PICTURE the scene: You’re lost in that magic moment where everything suddenly seems to synchronise, music and movement come together in perfect harmony and you are the best dancer ever, moving to the very best music in the world.
Aglow, translucent, stoned immaculate, you’re about as off your head as you’re ever going to get. It’s all downhill from here. But that’s okay.
Everything is coming in one big rush but you can handle it. You can handle anything. It doesn’t get any better than this.
The next big dramatic breakdown arrives before you know it. And with it the awful, shocking truth that you’re in a big room full of people with whom you have little in common except that you sometimes do the same drugs – and those drugs are rapidly wearing off now we’ve simultaneously arrived at the collective realisation that we are not dancing to the greatest music ever made.
No, we’re actually dancing to a song which is based around a sample from the Magic Roundabout theme tune. We all come back down to Earth with a bump.
And I’m not being funny, but you’re wearing dungarees.
I’m no musical elitist. I’ve got more than my share of thrown-together-in-two-minutes crappy rave tunes cluttering up the house. I acquired vast amounts of breakbeat hardcore records, cynical cut-and-paste cash-in jobs made with very little artistry or skill, some of which I bought, many of which I got for free (there were some perks to DJing on Dream FM, but not many).
It was music with a quick turnaround which merely copied the popular sound of that particular week. It wasn’t meant to be anything but disposable, no-nonsense dance music, pure and simple.
A whole generation of non-musicians were desperately trying to work melodic colour into what were more often than not monochrome rhythm tracks, and the easiest way to do that was with a sampler. Idiot-proof digital copying enabled even the most talent-free musical magpies to sample things that probably could’ve remained unused without anyone worrying about it too much.
I think our troubles really began when K-Klass decided to sample a riff from the BBC kids nature programme Wildtracks for their debut Wildlife EP. Around the same time, I remember buying a tune which sampled Woody Woodpecker. Not good.
And then Liam Howlett had the bright idea of sampling Charly, the Kenny Everett-voiced badly-rendered cartoon cat from a string of public information films in the Seventies. The Prodigy got onto Top of the Pops and a genre was born, with each new kiddie-rave record more banal and anodyne than the last.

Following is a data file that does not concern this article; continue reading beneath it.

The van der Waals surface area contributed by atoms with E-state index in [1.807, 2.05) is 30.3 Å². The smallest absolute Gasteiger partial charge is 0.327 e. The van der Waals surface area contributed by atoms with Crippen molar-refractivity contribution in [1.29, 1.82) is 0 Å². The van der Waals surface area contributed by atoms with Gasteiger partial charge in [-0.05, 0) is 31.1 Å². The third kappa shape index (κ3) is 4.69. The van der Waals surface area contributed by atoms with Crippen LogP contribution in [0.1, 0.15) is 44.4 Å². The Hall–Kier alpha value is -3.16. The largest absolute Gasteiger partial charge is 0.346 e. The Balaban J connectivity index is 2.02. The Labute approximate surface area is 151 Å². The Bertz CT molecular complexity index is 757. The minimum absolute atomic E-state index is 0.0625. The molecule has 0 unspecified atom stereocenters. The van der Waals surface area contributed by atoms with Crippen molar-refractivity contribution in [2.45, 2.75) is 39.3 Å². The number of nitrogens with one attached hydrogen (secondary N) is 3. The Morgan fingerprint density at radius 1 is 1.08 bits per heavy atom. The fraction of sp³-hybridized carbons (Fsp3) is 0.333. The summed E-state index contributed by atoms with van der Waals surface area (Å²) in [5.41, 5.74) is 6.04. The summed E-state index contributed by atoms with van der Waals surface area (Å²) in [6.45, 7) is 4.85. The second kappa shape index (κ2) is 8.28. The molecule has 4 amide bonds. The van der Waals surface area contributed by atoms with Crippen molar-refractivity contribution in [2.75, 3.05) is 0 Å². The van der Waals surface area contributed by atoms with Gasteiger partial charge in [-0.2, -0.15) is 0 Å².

By 1991 everyone seemed to be raving. It was no longer an exclusive little club. It was a big Mecca ballroom full of gurning knobheads from Dudley wearing unwashed Ned’s Atomic Dustbin t-shirts, all wanting to shake your hand, give you a sweaty bear-hug and ask the same three questions over and over again:
“What’s your name? Where are you from? What’ve you had?”
Kiddie-rave tunes like Sesame’s Treat by Smart Es, Roobarb & Custard by Shaft and Blockbusters by Skin Up were perfect for punters who were reduced to the level of infants (of varying states of hyperactivity) by all that ecstasy. Inhibitions removed, defences lowered, conditioning reversed, deprogrammed if you like, our naive, childlike inner selves revealed for all to see. It was all very sweet in some ways.
In other ways, it was just embarrassing.
Right at the beginning of all this, you could just about get away with it – after all, didn’t Larry Levan remix C is For Cookie? Eezee Posse ripped off a section of the theme from an old black and white adaptation of Robinson Crusoe for Everything Starts With An E, while Richard D James appropriated a big chunk of Pac-Man’s signature bleeps and warbles for Power Pill and y’know, they’re not that bad. Charly remains a very cool record, obviously. I could listen to all of them today.
I could not say the same about Wardance by F Project (Chitty Chitty Bang Bang), Magic Style by the Badman (Magic Roundabout) and the self-explanatory Scooby Doo Where Are You by Zenith.
Today, the situation is worse than ever. The technology has moved on to the point where an untrained ape could sample one piece of music and use it to make another – I give you Oxide & Neutrino. We have discovered that six billion monkeys with six billion keyboards will eventually come up with tunes which rehash the music from Deal or No Deal, The Weakest Link, Who Wants To Be A Millionaire and Dad’s Army. Oh, and a breakbeat remix of the theme from the Antiques fucking Roadshow.
None of these particular crimes against humanity however, come close to the unmitigated vintage rave horror that is Bolt by Horsepower, from the early Nineties.
Missed out your favourite? Feel free to let me know and we can create our own little kiddie-rave hate-wiki.
[Apologies to anyone waiting for me to review your records. My PC is dead and my beautiful shiny new iPad doesn’t cope well with mp3s. Our normal bullshit-hype service will be resumed next month, promise ..]